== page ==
Our research points to another factor. Even though messages from religious leaders — such as the magazine Christianity Today’s call for evangelicals to speak up about Trump’s “blatant immorality” — could weaken support for Trump, few Americans are hearing about the presidential candidates from their clergies.
We draw that conclusion from an online national survey we conducted in September of 2,572 American adults through Qualtrics Panels. Although the sample is not a probability sample, it closely resembles the demographic makeup of the U.S. public.
We first asked respondents whether they had heard their clergies talk about Trump, Clinton and several issues. We emphasized that their responses were anonymous and would not threaten their churches’ tax-exempt status.
Among white evangelicals who reported attending worship services (21 percent of our sample), very few reported hearing about the presidential nominees in their houses of worship. For instance, just 9 percent said they had heard their clergies speak about Trump and just 6 percent about Clinton. When we asked respondents about their perceptions of their clergies’ support for Trump, there were no differences between those who said their clergies spoke about him and those who didn’t.
On the other hand, a larger share of white evangelicals said their church leaders had spoken about immigration (12 percent). And 31 percent said they had heard messages about the importance of participating in the electoral process.
By comparison, about twice as many black Protestants and Muslims in our survey reported hearing about Trump from their clergies.
This suggests that support for Trump remains high among evangelicals in part because local religious elites are not regularly talking about his candidacy. Were those discussions to occur, it’s possible that they would highlight concerns that many evangelical leaders might have about his moral character.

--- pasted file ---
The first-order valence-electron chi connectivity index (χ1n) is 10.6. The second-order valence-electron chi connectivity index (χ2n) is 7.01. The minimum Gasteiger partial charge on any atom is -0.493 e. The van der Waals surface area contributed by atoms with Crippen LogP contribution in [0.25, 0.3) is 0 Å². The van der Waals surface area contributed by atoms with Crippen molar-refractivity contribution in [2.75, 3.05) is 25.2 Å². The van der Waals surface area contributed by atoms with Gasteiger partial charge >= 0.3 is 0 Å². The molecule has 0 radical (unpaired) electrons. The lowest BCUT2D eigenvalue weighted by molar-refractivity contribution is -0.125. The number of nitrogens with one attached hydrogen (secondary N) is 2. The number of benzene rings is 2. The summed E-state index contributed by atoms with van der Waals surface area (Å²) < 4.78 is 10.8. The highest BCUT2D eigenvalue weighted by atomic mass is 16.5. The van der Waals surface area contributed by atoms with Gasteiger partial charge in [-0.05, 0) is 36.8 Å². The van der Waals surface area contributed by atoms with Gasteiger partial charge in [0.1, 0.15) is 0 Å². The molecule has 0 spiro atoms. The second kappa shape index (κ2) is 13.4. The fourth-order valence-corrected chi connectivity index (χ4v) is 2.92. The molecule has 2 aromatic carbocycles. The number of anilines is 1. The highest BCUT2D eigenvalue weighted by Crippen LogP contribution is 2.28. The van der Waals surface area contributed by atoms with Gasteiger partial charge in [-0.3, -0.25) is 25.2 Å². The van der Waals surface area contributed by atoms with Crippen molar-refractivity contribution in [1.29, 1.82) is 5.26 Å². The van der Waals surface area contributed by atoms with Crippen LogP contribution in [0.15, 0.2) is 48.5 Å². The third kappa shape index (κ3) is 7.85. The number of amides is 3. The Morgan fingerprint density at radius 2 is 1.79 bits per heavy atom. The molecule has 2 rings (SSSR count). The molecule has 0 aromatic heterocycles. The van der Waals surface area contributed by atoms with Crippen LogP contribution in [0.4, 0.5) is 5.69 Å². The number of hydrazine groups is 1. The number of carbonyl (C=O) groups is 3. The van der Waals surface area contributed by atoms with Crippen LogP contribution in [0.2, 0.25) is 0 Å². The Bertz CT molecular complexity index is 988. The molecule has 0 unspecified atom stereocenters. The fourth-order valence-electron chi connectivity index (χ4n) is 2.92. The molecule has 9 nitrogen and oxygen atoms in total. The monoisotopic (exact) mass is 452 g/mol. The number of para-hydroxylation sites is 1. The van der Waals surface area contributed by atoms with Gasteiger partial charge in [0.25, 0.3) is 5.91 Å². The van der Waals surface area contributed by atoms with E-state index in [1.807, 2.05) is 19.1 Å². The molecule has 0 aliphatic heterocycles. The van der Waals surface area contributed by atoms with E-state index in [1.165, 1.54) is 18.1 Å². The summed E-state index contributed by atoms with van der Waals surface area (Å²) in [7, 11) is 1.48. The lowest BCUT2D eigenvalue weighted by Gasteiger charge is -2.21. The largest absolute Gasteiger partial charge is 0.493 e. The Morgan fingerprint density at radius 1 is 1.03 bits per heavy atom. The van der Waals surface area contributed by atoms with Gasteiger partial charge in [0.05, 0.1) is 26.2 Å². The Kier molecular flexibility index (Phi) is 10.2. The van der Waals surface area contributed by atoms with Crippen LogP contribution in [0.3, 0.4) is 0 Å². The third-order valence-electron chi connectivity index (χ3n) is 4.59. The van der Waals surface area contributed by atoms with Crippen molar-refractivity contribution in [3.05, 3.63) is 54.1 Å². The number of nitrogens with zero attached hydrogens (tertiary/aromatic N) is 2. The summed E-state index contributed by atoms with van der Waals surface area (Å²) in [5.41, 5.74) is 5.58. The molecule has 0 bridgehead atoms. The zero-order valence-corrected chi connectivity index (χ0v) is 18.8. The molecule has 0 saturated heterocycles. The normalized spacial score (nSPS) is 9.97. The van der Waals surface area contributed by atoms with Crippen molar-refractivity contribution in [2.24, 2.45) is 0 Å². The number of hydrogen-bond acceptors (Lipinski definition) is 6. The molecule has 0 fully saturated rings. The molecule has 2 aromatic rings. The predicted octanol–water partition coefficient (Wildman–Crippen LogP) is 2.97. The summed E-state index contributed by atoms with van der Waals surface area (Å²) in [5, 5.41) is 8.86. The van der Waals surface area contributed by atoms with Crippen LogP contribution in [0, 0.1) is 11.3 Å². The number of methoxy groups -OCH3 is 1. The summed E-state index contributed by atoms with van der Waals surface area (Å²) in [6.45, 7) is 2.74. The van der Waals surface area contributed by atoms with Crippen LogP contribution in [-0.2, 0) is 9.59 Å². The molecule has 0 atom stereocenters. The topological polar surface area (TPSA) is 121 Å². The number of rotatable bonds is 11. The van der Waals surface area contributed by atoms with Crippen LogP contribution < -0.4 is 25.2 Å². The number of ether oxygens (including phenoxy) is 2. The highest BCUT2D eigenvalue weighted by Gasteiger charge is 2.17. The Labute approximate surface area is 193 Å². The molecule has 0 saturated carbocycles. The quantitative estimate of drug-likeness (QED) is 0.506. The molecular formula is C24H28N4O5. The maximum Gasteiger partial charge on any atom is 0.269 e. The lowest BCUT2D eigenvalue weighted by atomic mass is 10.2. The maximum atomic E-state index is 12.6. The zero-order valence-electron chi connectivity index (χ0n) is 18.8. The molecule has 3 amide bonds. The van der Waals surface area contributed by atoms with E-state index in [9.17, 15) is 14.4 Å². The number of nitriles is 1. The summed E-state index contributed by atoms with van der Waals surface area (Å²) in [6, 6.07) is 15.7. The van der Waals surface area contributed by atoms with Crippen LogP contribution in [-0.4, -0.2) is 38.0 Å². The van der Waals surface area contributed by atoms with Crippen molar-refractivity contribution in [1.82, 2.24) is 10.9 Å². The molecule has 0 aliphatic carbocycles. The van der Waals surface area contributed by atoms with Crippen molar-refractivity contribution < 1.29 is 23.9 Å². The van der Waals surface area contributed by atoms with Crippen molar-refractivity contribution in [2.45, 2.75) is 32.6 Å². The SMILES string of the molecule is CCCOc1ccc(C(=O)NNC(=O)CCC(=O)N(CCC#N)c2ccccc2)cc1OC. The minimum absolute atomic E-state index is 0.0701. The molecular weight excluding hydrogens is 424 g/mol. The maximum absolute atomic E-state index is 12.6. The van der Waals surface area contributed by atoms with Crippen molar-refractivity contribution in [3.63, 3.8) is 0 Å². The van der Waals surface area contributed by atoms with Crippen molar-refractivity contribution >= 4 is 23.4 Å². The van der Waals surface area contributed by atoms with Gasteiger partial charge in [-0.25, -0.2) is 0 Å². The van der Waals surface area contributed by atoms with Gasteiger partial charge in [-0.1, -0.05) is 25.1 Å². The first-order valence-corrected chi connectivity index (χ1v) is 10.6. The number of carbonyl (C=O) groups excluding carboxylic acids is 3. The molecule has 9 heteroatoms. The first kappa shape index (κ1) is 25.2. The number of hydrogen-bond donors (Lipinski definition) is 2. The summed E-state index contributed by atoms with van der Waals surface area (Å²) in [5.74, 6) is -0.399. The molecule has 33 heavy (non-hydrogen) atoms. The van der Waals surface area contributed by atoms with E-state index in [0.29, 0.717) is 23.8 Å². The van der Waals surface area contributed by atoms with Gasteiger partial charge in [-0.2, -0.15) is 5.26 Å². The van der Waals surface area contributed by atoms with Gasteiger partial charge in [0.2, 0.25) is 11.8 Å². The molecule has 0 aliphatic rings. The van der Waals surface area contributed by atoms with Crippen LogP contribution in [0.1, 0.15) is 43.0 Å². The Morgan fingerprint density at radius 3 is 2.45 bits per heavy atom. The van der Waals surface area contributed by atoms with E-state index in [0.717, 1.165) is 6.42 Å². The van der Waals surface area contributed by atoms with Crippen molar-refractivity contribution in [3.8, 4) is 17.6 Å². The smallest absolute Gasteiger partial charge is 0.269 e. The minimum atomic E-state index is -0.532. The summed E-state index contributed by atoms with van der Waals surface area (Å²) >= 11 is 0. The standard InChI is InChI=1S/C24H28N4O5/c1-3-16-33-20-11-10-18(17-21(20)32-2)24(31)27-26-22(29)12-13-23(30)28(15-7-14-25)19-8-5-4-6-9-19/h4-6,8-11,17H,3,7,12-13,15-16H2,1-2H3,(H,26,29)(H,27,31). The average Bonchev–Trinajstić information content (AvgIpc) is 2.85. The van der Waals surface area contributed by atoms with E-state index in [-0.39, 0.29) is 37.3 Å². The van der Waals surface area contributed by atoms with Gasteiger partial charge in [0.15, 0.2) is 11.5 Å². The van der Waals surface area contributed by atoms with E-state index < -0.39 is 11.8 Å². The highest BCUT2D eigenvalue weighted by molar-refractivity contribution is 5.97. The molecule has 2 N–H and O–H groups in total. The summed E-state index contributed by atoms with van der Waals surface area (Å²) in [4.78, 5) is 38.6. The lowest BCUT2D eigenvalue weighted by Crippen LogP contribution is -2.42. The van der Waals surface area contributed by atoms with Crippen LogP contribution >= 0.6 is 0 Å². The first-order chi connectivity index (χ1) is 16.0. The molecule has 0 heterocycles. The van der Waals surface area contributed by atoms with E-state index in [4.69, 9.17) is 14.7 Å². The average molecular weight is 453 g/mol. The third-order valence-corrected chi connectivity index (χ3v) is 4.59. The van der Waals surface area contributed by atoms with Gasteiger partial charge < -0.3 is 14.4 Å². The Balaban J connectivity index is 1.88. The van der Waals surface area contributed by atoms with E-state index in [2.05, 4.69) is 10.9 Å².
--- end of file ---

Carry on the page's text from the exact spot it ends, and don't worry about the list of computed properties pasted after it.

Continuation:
So what would happen if churchgoers heard critical messages about Trump connected to the values that many evangelicals embrace? To answer that question, we embedded an experiment in our survey.
One version read in part that Trump’s appeal is “dangerously close to Satan’s offer to Jesus in Luke 4:9: ‘All this I will give you,’ he said, ‘if you will bow down and worship me.’ ” A second version said that “Trump’s reasoning runs directly against Matthew 25:40.” This is the oft-cited verse about how treatment of “the least of these” is equivalent to the way one treats Jesus. The last version offered an argument about pragmatism, suggesting that Trump is outside the acceptable bounds of a compromise candidate.
After reading the editorial, respondents were asked to rate Trump on a “feeling thermometer,” a scale ranging from 0 (very cool) to 100 (very warm).
The figure below shows that the “Satan” condition significantly reduced Trump’s rating. Compared with a control group (that did not read an editorial), white evangelicals in the Satan treatment rated Trump nine points lower. Nonwhite evangelicals — who are cooler to Trump across the board — moved similarly, lowering their rating 11 points on average. (The treatments had no effect on feelings toward Clinton.)
Neither the “least of these” treatment nor the argument that Trump was not an acceptable pragmatic compromise had an effect. The unique effects of the Satan treatment are consistent with an understanding of evangelicals placing a high priority on individual sanctity by avoiding sin.
Ultimately, Trump’s support among evangelicals is certainly due in part to the power of partisanship and the Republican Party’s conservative stance on social issues. But our findings suggest that it is also due to the fact that evangelicals are hearing little about the presidential race from their local religious leaders.
Paul A. Djupe teaches political science at Denison University and is an affiliated scholar with PRRI.
Anand Edward Sokhey is an associate professor of political science at the University of Colorado at Boulder.
Amanda Friesen is an assistant professor of political science at Indiana University-Purdue University at Indianapolis.
Andrew R. Lewis is an assistant professor of political science at the University of Cincinnati.